Feeds

GiffGaff boots freetards off mobile network

Punters sick of top 1pc slurping third of all traffic

Next gen security for virtualised datacentres

People-powered mobile phone network GiffGaff is debating how best to curb excessive data use, while kicking off a few customers considered to be really taking the biscuit.

GiffGaff has always offered unlimited data with its "goody-bag" tariffs, which start at a tenner a month, and unlike competing networks it has never imposed any kind of cap or fair-use limit. But in December it changed its terms and conditions to allow disconnection of heavy data users, and has now started applying those new rules.

In common with just about every ISP in history GiffGaff has discovered that a tiny proportion of users are eating a disproportionate amount of data. In GiffGaff's case it's one per cent of the customers accounting for more than a third of the data traffic, with all the other customers subsidising the cost of carrying that data.

GiffGaff is a mobile virtual network operator (MVNO) carried by O2, and therefore has to pay O2 for every byte carried (GiffGaff is owned by O2 too, but operates as a separate business). But while most ISPs face customer ire for trying to impose caps on data, if only to restrain the minority, GiffGaff seems to have recruited the majority to back its plans and even discuss how they should evolve.

The company's discussion boards are alive with calls for the one per cent to be named and shamed, though that's probably somewhere between 500 and 1000 people so not that shameful a list on which to appear. Other posters are claiming that consuming that much data is impossible without tethering (attaching a laptop) which is against the terms and conditions anyway, and as such the one per cent should just be kicked off the network indefinitely.

But connect a smartphone to a TV, then stream an evening or two of HD iPlayer*, and you'll consume as much data as any tethered web surfer - the days when one needed a laptop to breach fair-use caps are long past.

So while some of those posting are just venting their anger, others are discussing the best way to approach the problem in future. GiffGaff styles itself as the "people's network" in listening to customer suggestions, and it's certainly interesting to read what GiffGaff users are coming up with.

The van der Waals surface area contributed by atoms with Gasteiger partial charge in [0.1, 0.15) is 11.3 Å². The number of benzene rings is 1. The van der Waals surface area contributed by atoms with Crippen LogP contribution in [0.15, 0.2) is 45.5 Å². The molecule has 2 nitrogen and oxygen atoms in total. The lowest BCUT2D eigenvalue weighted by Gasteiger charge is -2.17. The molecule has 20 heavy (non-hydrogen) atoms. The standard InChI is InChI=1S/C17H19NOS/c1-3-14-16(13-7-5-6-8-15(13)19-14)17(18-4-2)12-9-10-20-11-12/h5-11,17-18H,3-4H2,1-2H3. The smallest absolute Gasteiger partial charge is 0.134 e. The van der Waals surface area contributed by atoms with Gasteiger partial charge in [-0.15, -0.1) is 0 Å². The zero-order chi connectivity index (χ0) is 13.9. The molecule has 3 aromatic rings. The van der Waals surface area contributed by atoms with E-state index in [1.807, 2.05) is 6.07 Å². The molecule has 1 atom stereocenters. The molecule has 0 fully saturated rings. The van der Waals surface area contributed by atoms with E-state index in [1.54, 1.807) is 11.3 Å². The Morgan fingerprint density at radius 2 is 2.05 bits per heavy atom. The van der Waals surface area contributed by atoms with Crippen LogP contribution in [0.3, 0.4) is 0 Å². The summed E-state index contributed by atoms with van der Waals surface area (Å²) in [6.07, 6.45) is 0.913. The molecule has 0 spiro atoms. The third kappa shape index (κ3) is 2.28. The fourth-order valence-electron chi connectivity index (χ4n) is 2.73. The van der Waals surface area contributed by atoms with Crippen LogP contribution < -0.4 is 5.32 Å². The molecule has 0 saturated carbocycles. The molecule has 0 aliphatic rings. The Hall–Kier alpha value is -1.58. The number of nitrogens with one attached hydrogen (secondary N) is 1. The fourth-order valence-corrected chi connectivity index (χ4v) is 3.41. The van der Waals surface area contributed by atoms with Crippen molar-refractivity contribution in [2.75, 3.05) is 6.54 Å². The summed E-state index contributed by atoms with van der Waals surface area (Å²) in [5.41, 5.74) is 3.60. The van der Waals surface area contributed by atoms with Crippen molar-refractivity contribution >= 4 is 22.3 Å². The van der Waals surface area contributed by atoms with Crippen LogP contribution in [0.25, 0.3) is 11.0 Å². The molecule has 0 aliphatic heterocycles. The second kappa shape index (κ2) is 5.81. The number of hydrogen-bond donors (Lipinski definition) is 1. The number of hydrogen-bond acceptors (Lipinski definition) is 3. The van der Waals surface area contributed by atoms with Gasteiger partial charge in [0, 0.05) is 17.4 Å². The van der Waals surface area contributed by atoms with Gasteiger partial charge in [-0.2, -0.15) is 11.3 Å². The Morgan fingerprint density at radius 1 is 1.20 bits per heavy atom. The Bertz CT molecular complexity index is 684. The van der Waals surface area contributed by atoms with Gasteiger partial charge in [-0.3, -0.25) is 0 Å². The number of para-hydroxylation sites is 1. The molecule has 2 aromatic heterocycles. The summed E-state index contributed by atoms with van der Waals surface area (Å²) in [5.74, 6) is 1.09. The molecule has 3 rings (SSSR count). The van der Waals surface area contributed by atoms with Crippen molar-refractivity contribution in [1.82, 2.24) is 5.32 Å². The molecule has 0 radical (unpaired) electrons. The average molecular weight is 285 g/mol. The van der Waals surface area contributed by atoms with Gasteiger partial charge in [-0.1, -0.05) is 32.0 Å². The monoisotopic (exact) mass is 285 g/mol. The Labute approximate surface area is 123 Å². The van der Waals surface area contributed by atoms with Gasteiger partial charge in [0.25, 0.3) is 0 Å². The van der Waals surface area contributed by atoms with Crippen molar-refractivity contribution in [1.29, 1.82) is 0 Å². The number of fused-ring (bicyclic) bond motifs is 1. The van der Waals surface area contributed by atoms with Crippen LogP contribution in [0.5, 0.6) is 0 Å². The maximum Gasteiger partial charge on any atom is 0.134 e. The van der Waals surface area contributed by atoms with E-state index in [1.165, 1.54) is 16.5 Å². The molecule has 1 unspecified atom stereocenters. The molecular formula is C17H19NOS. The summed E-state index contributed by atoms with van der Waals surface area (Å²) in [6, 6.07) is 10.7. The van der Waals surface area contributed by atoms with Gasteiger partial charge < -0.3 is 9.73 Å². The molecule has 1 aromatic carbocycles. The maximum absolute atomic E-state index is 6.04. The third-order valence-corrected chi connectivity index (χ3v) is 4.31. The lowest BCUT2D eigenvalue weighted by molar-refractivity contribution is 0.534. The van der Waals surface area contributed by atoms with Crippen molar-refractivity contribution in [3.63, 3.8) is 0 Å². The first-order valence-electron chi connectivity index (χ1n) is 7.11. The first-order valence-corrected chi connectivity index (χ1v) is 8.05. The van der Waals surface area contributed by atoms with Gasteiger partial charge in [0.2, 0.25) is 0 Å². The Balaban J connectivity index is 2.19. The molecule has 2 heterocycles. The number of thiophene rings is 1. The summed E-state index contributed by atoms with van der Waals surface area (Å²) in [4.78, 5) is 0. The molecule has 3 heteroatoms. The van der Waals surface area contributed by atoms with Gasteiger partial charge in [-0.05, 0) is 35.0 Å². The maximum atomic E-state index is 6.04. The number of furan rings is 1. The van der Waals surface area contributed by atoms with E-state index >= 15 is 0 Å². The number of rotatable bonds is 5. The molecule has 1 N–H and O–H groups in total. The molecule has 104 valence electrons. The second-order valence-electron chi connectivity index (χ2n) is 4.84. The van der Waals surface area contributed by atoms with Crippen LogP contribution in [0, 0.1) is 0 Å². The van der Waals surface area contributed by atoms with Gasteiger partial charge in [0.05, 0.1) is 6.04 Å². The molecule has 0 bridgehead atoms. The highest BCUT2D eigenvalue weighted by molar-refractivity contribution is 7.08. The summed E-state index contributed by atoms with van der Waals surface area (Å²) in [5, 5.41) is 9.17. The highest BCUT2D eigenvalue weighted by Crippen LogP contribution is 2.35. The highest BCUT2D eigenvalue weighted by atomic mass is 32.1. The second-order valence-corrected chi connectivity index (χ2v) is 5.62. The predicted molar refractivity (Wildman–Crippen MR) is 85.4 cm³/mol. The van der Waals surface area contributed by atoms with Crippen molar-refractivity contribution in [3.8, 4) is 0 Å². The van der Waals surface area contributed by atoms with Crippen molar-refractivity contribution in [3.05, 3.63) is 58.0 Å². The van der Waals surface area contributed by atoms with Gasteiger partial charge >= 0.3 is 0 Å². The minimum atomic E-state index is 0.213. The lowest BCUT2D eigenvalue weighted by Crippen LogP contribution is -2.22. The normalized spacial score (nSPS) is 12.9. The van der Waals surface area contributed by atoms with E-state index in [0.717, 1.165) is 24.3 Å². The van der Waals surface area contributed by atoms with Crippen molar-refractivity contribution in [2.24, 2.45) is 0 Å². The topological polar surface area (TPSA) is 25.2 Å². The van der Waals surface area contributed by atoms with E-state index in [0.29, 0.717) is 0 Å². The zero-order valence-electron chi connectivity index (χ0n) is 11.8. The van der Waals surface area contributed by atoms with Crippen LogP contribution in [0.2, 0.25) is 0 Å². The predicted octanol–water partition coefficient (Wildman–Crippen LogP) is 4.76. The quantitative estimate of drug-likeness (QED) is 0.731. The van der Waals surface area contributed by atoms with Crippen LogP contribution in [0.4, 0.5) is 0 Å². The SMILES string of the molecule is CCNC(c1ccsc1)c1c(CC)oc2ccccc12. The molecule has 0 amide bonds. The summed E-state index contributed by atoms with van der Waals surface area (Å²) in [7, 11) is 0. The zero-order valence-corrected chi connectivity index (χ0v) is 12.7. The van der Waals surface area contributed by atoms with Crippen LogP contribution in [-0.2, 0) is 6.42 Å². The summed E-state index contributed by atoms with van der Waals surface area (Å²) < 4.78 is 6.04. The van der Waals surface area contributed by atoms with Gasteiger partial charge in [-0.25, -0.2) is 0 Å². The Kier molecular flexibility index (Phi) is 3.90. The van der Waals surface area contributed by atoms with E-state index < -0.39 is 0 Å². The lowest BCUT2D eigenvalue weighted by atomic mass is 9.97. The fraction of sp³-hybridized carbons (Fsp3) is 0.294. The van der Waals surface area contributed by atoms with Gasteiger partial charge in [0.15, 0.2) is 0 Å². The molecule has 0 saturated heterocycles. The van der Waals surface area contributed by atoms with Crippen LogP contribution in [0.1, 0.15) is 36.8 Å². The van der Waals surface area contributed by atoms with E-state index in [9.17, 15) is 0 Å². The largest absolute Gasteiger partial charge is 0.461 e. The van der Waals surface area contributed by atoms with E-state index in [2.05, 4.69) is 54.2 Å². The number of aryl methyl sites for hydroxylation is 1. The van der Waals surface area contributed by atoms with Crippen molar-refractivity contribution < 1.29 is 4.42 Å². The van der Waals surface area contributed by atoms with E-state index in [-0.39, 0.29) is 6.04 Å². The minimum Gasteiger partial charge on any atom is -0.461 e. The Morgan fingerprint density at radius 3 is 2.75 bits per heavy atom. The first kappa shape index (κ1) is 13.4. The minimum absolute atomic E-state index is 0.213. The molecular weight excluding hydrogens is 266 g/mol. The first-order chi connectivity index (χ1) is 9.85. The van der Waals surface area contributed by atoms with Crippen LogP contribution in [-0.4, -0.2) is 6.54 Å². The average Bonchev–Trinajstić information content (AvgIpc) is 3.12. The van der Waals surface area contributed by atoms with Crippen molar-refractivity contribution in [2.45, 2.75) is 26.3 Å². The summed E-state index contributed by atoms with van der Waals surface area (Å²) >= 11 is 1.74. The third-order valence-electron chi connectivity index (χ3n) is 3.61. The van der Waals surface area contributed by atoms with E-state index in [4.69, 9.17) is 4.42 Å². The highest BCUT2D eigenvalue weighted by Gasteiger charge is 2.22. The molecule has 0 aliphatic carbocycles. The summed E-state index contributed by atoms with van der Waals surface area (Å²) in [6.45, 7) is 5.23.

Suggestions include throttling the speed as usage increases (technically difficult) to banning them from ever using GiffGaff again, with every poster charmingly convinced that they themselves could never form part of the disruptive one per cent. This is despite the fact that GiffGaff won't say how much data that one percent is consuming.

Those who are in that minority are getting their data connectivity pulled, some claiming without warning. When they enquire of the support desk, disconnected users are told they can have one more chance - but push the (unpublished) limits again and "we will permanently remove your Internet access with no exceptions". ®

Bootnote

* Yes, iPlayer HD isn't really HD, they're not even calling it that these days, but it still eats a lot of bandwidth.

Next gen security for virtualised datacentres

More from The Register

next story
6 Obvious Reasons Why Facebook Will Ban This Article (Thank God)
Clampdown on clickbait ... and El Reg is OK with this
So, Apple won't sell cheap kit? Prepare the iOS garden wall WRECKING BALL
It can throw the low cost race if it looks to the cloud
EE fails to apologise for HUGE T-Mobile outage that hit Brits on Friday
Customer: 'Please change your name to occasionally somewhere'
Time Warner Cable customers SQUEAL as US network goes offline
A rude awakening: North Americans greeted with outage drama
Shoot-em-up: Sony Online Entertainment hit by 'large scale DDoS attack'
Games disrupted as firm struggles to control network
We need less U.S. in our WWW – Euro digital chief Steelie Neelie
EC moves to shift status quo at Internet Governance Forum
BT customers face broadband and landline price hikes
Poor punters won't be affected, telecoms giant claims
prev story

Whitepapers

5 things you didn’t know about cloud backup
IT departments are embracing cloud backup, but there’s a lot you need to know before choosing a service provider. Learn all the critical things you need to know.
Implementing global e-invoicing with guaranteed legal certainty
Explaining the role local tax compliance plays in successful supply chain management and e-business and how leading global brands are addressing this.
Backing up Big Data
Solving backup challenges and “protect everything from everywhere,” as we move into the era of big data management and the adoption of BYOD.
Consolidation: The Foundation for IT Business Transformation
In this whitepaper learn how effective consolidation of IT and business resources can enable multiple, meaningful business benefits.
High Performance for All
While HPC is not new, it has traditionally been seen as a specialist area – is it now geared up to meet more mainstream requirements?